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Pleased with myself, I pulled out the third and final fish in the bucket, and waited while Hudson ate the one I hadn’t botched.  He seemed to like wandering across the exhibit, making sure no one was feeling left out, and that everyone could see him from where they were standing.  He especially wanted them to know he was eating fish, and that he had an amazing bucket to show them after the fish were done!  When Hudson came back to our end of the exhibit, I paused to take some pics on my phone, commemorating the moment for myself, and for all time.
Then I got what I thought was a good grip on the fish’s tail, pulled my arm back as far as I dared, and snapped it forward, intending to make this the best throw ever.
I may have squeezed the tail too tight, and my gloves may have already been covered in fish goo, causing the fish to fall from my grip too early in its throwing-arc.  I felt the fish slip out of my hand and watched in horror as it sailed too far to one side – and beaned the bear in the side before sliding down to join the fish from the first tragic throw.
Sorry, Hudson.  That…should have gotten a do-over!
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Luckily, Hudson did not appear to be angry at me, or anything.  He wasn’t about to go get the other two fish while we were all standing up there with the red bucket, though, so we watched him for a few more moments before letting him off the hook and leaving the Keeper Box, red bucket in tow.  I thanked him before turning to leave, though.  Got a little choked up again for a second, too, so surprised Jeff with a thank-you hug when I stepped out of the box to where he was waiting.  Made me feel better. 🙂
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Not wanting to take up more of Jeff’s time than we already had, Tim and I thanked him some more and then headed off to re-orient ourselves and visit the other animals in the Tundra Trek before heading to another area of the zoo.  My camera was so cold from being outside that, when we went to see the orangutans, I had to wait several minutes for the fog to clear on my lens before I could take any pictures.  We got there to hear that Keeper Talk for our first time, though, so that was pretty amazing, too.  And we saw another Keeper training the soft-shelled turtle, which was incredible.  I am not sure why it never occurred to me to think that a turtle could learn anything, but there you go.  Absolutely amazing.
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The otter was asleep, the lemurs were asleep…the meerkats are quickly becoming another favourite, though, I have to admit!  I adore those little guys!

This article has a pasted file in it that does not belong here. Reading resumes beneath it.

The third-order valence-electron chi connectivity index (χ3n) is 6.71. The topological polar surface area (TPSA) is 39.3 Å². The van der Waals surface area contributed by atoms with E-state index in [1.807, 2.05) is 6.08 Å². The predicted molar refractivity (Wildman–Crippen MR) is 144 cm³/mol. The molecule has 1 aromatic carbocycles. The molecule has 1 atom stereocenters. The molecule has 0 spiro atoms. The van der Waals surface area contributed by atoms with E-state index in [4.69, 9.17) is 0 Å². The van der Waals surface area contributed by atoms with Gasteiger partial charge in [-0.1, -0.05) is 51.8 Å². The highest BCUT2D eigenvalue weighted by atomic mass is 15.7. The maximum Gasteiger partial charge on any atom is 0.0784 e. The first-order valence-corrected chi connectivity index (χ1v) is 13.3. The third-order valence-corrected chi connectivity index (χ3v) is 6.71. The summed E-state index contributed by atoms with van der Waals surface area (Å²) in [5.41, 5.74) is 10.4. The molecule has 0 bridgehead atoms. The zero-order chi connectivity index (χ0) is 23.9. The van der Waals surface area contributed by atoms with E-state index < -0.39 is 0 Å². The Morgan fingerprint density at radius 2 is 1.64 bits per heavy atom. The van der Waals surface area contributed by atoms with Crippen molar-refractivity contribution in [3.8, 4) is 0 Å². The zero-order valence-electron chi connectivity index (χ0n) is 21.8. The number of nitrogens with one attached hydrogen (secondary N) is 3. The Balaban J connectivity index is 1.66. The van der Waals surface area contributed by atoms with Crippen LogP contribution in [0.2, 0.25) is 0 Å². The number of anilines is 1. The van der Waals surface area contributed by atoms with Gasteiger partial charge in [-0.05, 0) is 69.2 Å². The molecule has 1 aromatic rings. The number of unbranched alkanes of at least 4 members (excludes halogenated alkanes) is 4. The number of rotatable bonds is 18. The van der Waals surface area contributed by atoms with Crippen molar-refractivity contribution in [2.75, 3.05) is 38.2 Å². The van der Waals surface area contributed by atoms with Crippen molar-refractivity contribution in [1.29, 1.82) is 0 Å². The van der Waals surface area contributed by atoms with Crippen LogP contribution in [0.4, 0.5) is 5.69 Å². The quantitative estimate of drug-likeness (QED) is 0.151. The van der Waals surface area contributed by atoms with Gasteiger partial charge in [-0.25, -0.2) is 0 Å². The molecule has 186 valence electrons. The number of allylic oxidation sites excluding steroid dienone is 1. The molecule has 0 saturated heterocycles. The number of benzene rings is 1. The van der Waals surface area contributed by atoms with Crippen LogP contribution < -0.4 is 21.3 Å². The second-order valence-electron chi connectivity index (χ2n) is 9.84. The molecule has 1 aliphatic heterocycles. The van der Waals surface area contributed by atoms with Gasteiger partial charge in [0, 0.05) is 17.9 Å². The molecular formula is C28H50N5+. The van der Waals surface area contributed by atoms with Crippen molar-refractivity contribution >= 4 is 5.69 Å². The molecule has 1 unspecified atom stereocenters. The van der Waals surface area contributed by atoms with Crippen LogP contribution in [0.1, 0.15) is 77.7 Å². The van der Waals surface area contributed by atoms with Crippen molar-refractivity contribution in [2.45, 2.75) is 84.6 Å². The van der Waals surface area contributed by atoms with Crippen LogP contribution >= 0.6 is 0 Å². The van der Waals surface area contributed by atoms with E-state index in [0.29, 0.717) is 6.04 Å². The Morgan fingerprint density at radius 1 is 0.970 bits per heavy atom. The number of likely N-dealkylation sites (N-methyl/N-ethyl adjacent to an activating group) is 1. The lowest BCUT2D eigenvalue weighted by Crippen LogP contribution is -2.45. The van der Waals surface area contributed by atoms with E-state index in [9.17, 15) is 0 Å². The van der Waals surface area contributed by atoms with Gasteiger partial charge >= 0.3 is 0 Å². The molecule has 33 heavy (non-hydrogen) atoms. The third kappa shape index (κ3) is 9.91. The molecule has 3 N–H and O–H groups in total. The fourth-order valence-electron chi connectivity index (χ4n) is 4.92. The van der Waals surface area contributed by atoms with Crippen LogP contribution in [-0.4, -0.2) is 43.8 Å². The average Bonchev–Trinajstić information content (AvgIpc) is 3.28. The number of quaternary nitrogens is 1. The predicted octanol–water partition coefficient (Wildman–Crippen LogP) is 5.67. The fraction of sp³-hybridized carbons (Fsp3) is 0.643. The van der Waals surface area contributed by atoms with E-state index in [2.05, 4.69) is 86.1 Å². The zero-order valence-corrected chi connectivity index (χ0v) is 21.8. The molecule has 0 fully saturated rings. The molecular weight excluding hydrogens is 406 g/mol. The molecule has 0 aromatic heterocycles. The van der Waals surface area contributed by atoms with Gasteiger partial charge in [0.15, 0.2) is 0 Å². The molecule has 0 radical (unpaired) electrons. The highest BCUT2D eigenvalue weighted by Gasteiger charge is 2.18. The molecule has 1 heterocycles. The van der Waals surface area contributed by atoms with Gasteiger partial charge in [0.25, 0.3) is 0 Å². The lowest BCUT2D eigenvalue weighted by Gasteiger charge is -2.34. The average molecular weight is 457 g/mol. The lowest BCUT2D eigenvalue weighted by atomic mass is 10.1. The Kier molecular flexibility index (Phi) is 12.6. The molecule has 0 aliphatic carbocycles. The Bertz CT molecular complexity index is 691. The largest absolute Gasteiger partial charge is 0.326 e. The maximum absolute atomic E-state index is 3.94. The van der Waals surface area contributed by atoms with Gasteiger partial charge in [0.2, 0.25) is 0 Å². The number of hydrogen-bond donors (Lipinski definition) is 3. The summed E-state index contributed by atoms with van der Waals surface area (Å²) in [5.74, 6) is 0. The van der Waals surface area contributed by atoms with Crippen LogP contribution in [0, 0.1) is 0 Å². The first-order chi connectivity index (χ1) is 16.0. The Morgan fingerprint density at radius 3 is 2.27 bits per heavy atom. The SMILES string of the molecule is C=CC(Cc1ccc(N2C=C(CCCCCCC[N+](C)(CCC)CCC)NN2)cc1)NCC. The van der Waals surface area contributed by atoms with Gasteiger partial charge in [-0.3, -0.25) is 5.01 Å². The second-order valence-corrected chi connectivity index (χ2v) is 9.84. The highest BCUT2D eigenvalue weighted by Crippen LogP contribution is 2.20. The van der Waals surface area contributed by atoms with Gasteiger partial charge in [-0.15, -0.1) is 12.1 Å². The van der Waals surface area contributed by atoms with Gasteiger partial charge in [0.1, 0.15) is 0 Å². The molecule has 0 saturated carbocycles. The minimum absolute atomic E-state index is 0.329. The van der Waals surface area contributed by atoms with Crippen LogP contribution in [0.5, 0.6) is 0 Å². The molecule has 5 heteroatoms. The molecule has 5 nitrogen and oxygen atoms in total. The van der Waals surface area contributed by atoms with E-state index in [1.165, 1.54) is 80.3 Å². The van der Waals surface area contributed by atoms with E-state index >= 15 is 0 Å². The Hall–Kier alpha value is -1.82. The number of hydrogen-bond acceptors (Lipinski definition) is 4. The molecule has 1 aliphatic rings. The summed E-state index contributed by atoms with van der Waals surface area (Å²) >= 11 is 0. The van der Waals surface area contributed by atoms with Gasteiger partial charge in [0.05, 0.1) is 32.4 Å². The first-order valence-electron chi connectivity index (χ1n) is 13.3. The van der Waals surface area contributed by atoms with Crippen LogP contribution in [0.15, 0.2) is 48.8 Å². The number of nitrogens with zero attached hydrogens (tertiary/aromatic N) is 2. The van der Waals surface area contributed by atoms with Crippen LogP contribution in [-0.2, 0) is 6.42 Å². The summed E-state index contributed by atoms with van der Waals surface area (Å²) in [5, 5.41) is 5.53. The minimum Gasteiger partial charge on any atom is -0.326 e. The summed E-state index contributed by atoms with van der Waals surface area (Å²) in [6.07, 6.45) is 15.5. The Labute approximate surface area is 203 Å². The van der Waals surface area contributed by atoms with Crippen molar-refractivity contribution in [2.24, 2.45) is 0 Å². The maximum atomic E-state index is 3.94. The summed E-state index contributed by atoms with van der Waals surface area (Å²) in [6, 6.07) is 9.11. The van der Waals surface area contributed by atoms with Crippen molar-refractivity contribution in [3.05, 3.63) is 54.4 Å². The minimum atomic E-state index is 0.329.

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And the gorillas!  Charles was sitting in a bucket of his own over by a window when we went in!  I’d never seen him that close up before!  By his facial expression, I am pretty sure he was lamenting the state of the human race, but…what an experience, being in the presence of such a wonderful, intelligent creature.  It was overwhelming.  We’d gotten to that pavillion shortly after they’d been fed, too, so we were able to watch young Nassir work treats out of a tube filled with holes, too.  He took a break to see what his dad was up to when Charles was on the move at one point, but mostly he just hung out and worked for his reward.
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I swear – and Tim saw it, too – one of the girls (I think?  I can’t tell them apart yet) made her way over to a side area where a Keeper had something for her.  I believe she ate a piece of food, was handed a small towel or napkin-like object – and then wiped her lips with it before sitting in front of where we were standing at the window!  I’m almost certain of it!  I actually told Tim that I wished we could just go into the zoo and sit with the gorillas and, like, read a book, or something.  Do something quiet, and just be around them.  They’re so peaceful and calming to me.  I always feel better being around them.  Just, not usually when there are a bunch of other people around, because they are NOT calming to me!  Lol
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Eventually, it was time to go have our usual awesome lunch, and then head back to the Tundra to say goodbye Hudson.  Walking up what I had come to think of as “Hudson’s Path” started making his imminent departure feel much more real, and a lump rose in my throat yet again.  There weren’t many people up at the glass this time, and when we got up there, we saw why.  Apparently, the lad had tuckered himself out putting on the Show of Shows for us all morning, and was now dozing peacefully over in a corner by the inside windows.  Within moments of our arrival, his black eyes blinked open, looked right at us, then drooped closed again and he went back to sleep.